for an exact match, and if not found, takes the last cell that would hold a
value less than the attempted match value; the cell that would preceed the
exact match if the data were sorted. Since we are looking for the largest
possible number, this has to be the cell after the last filled cell; so the
last filled cell position is returned. It has the advantage of working with
blank cells embedded within the filled cells. Aladin explainst that this is
predicatable behavior of binary search.

for a group that is concerned with -- vice *1 and using multiple arguments
vice multiplication, as a speed differential, using sumproduct with a single
argument, using Sumif to do a 3D conditional sum, Using arrays in the
arguments of Countif and so forth, I am surprised at the hesitancy to use
"discovered" behavior.

--
Regards,
Tom Ogilvy



John Wilson said:
Tom,

I've seen formulas like this before in the ng (probably from you).
I can see that it works but I don't really understand how or why??
Could you elaborate a little??

John


Tom Ogilvy said:
=INDEX(C1:IV1,1,MATCH(9.99999999999999E+307,C1:IV1,1))

placed in B1, then drag fill down the column.

It will return an error if C:IV is empty, so you could test if there are any
numbers with count
=if(count(C1:IV1),INDEX(C1:IV1,1,MATCH(9.99999999999999E+307,C1:IV1,1)),"")
 
T

Tushar Mehta

{shrug}

You want to do the wrong thing fast, be my guest.

--
Tushar Mehta, MS MVP -- Excel
www.tushar-mehta.com
Excel, PowerPoint, and VBA add-ins, tutorials
Custom MS Office productivity solutions

Sorry, Aladin, but Garbage In Garbage Out as a programming methodology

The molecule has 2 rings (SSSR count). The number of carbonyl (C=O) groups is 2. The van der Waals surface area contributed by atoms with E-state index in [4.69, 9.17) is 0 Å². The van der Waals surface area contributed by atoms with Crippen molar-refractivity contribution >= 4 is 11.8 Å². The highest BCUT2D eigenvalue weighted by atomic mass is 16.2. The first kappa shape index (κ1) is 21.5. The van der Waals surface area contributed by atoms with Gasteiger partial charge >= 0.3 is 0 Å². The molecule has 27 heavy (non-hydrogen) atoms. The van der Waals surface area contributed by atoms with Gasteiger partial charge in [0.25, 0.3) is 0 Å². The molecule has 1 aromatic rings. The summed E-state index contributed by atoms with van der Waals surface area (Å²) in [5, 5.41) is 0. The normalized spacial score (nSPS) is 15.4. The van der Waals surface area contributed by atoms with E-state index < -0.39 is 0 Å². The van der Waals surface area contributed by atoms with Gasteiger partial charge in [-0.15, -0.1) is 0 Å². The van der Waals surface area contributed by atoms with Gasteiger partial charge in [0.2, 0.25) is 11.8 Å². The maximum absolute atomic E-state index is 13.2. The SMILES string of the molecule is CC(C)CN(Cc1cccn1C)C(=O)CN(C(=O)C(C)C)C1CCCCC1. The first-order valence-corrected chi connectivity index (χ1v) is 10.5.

hasn't been in vogue for some decades ago.

Why don't you spell out what the underlying procedures would be, since you
consider the current set (as I construe) to be GIGO?

I'll do it for you...

Given

=MATCH(v,X,1)

invoke:

If match-type = 1
arr = QSORT(UR(X),Ascending)
if X = arr, BS(v,UR(X))
else #N/A
else...

instead of:

If match-type = 1
BS(v,UR(X))
elese...

Maybe you could indicate the respective costs of the foregoing according to
the "programming methodology" you approve.

Tushar Mehta said:
Hope it's clear that only an *ascending order check* would allow Excel to
return #N/A regarding the formulas under discussion. A software programmer
should definitely reject adding a procedure for such a test to the
underlying system for performance reasons.

Sorry, Aladin, but Garbage In Garbage Out as a programming methodology
hasn't been in vogue for some decades ago.

--
Regards,

Tushar Mehta, MS MVP -- Excel
www.tushar-mehta.com
Excel, PowerPoint, and VBA add-ins, tutorials
Custom MS Office productivity solutions

I also believe it is a bug since the help files says that the array should
be in ascending order and you would expect the #N/A error if not.
The problem is if MS fixes this "bug" and then it won't work. I'd rather
use something else.

I fail to understand how the following proposition/argument forces one to
conclude a bug:

"[T]he help files says that the array should be in ascending order and you
would expect the #N/A error if not."

It seems to me quite probable that the lookup functions in Excel share the
same procedures. It's quite plausible that Excel's code contain the
following procedures:

[A] Linear/sequential search (LS).
Binary search (BS).
[C] Used range (UR).

It's also quite certain that

=MATCH(v,X,1)
=VLOOKUP(v,Y,n,1)

bound to activate UR and BS. I admit to be less certain about UR, although I
believe the behavior of the lookup functions strongly suggest it.
Additionally, this is of capital importance, these functions do not call
upon some procedure which verifies whether X or INDEX(Y,0,1) is sorted in
ascending order. That such a check/test is NOT carried out is certain for an
obvious reason: Speed. MATCH et al would not be as fast as we know them when
such a test should be included. I'm happy to observe that the programmers at
MS did not include such a test.

I strongly reject an application developer's view that Excel itself should
check whether a user is not passing an unsorted object (array or range) to
these functions. The article
http://support.microsoft.com/default.aspx?scid=kb;en-us;181201 warns against
unintended use of match-type (range-lookup) TRUE/1 in lookup functions, not